Last weekend my husband and I cleaned out our closet. There were the usual suspects–pants that didn’t fit right, shirts that turned out to not be flattering after they’d been washed, and other perfectly nice things that needed a new home. Those are in a stack to send to local charities. Then there were clothes that even the thrift store wouldn’t want. Shirts with conspicuous darns or stains, hideous polo shirts with corporate logos, blue jeans with busted seams, and stretchy synthetic fabrics that no longer stretched.
So, what do you do with that stuff? I already have more household rags than I will ever use up, thanks to the demise of two pairs of flannel sheets in the last few years. I didn’t want to put these things in the trash–when you combine industrial and personal use, it’s estimated that we put an average of 68 pounds of textiles in the trash every year, per household. (Source here.)
Then I remembered Molly Mutt, a company I found while I was writing my Force-Free Shopping campaign. Molly Mutt makes what they call dog duvets. That is, they make the outside parts of dog beds, and you put whatever you want in the middle. Silas needs a bed for upstairs by my desk, but I’ve been putting off buying one. Dog beds are expensive, and filled with who knows what.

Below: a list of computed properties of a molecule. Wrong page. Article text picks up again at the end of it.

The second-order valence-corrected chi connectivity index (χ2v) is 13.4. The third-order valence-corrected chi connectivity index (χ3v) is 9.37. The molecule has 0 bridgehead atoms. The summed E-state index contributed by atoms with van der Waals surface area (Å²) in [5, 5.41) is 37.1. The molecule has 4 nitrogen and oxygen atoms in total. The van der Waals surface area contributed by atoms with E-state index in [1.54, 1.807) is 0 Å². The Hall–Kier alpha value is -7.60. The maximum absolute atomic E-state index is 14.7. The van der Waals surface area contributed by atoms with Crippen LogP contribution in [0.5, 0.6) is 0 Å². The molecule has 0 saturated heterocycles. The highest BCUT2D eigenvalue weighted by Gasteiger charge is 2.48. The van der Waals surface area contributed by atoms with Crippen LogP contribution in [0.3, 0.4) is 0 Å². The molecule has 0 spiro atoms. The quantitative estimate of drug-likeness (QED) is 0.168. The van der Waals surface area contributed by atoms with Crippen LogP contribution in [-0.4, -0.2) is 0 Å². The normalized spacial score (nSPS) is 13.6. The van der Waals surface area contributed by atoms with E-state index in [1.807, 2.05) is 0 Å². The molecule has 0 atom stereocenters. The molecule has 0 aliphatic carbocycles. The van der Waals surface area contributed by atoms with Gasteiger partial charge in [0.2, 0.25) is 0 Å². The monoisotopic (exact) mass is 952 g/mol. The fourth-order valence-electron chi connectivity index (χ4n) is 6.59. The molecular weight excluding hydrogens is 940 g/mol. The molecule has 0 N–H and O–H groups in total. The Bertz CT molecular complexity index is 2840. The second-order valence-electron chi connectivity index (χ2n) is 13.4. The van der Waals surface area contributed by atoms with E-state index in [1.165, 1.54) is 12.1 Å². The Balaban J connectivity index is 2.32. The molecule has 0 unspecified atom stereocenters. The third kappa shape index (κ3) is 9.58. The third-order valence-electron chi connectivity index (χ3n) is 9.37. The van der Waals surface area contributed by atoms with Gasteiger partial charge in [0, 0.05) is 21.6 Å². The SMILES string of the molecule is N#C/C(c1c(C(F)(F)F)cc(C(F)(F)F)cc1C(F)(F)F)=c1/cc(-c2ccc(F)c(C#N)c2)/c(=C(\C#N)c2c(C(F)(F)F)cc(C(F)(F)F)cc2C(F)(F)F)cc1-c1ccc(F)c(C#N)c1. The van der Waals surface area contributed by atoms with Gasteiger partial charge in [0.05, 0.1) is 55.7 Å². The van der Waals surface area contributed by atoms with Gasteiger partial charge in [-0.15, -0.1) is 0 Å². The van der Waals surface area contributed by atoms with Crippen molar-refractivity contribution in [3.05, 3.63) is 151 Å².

Our package from Molly Mutt got here today, and I ran right upstairs to put it together. While I was waiting on the package, I snipped away the buttons and zippers from all the old clothes, so that there wouldn’t be anything poking anywhere.
Silas knew right away that this thing was his.
Then he thought that me trying to put things in the bag was the most hilarious game ever:
So I had to relocate to the bathroom and shut the door.
With my stack of clothes in there was still a good bit of room,
so I also added some of Silas’s surplus of fleece blankets. Now that it’s summer, we can get by with just one or two downstairs.
For the top layer I put in the crate pad that came with our soft-sided crate. It has a fleecy top, a water-resistant bottom, and a huge hole that’s kept it on the mending pile for a year.
To be totally honest, Silas is dangerously fascinated by the dog-bed-full-of-people-things. Or, he’s after that crate mat, which he was so obsessed with that he put a huge hole in it in less than a week. Might be something to think about. This duvet is really well put together (I’m especially thankful for the thorough zipper cover), but nothing is going to stand up to a digging terrier for long. I may have to make the filling slightly less attractive if a little training doesn’t tone it down.
He did finally decide to take a little rest, though:
I think that face says “It was a lot more fun to try to dig through this and get to the filling.”
Our duvet is the Romeo and Juliet pattern, in size Small. It’s too little for 30 pound Silas to really sprawl out, but that was deliberate. I don’t have room for a huge bed in the space, and he’s usually happy to curl up.
Fine print: I bought this my own self, although Molly Mutt did send me a super cute little leash pouch after I mentioned them on Twitter.